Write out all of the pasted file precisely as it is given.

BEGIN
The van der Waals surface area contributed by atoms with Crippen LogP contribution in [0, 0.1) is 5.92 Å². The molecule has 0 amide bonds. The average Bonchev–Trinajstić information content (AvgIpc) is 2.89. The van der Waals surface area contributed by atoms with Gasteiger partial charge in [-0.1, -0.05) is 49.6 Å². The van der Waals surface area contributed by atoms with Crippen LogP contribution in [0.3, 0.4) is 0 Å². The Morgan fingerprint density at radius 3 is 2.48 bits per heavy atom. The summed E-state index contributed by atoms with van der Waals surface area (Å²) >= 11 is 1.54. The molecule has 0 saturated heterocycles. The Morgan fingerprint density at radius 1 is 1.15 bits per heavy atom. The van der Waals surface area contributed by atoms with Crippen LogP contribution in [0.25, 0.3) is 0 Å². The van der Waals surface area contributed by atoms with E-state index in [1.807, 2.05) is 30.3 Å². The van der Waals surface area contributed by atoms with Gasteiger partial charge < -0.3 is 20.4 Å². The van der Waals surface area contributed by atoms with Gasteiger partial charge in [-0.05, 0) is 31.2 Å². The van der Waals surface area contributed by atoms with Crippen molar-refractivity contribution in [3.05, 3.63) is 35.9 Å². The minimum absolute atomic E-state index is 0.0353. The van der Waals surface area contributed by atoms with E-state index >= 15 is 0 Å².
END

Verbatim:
The van der Waals surface area contributed by atoms with Crippen LogP contribution in [0, 0.1) is 5.92 Å². The molecule has 0 amide bonds. The average Bonchev–Trinajstić information content (AvgIpc) is 2.89. The van der Waals surface area contributed by atoms with Gasteiger partial charge in [-0.1, -0.05) is 49.6 Å². The van der Waals surface area contributed by atoms with Crippen LogP contribution in [0.3, 0.4) is 0 Å². The Morgan fingerprint density at radius 3 is 2.48 bits per heavy atom. The summed E-state index contributed by atoms with van der Waals surface area (Å²) >= 11 is 1.54. The molecule has 0 saturated heterocycles. The Morgan fingerprint density at radius 1 is 1.15 bits per heavy atom. The van der Waals surface area contributed by atoms with Crippen LogP contribution in [0.25, 0.3) is 0 Å². The van der Waals surface area contributed by atoms with E-state index in [1.807, 2.05) is 30.3 Å². The van der Waals surface area contributed by atoms with Gasteiger partial charge < -0.3 is 20.4 Å². The van der Waals surface area contributed by atoms with Gasteiger partial charge in [-0.05, 0) is 31.2 Å². The van der Waals surface area contributed by atoms with Crippen molar-refractivity contribution in [3.05, 3.63) is 35.9 Å². The minimum absolute atomic E-state index is 0.0353. The van der Waals surface area contributed by atoms with E-state index >= 15 is 0 Å².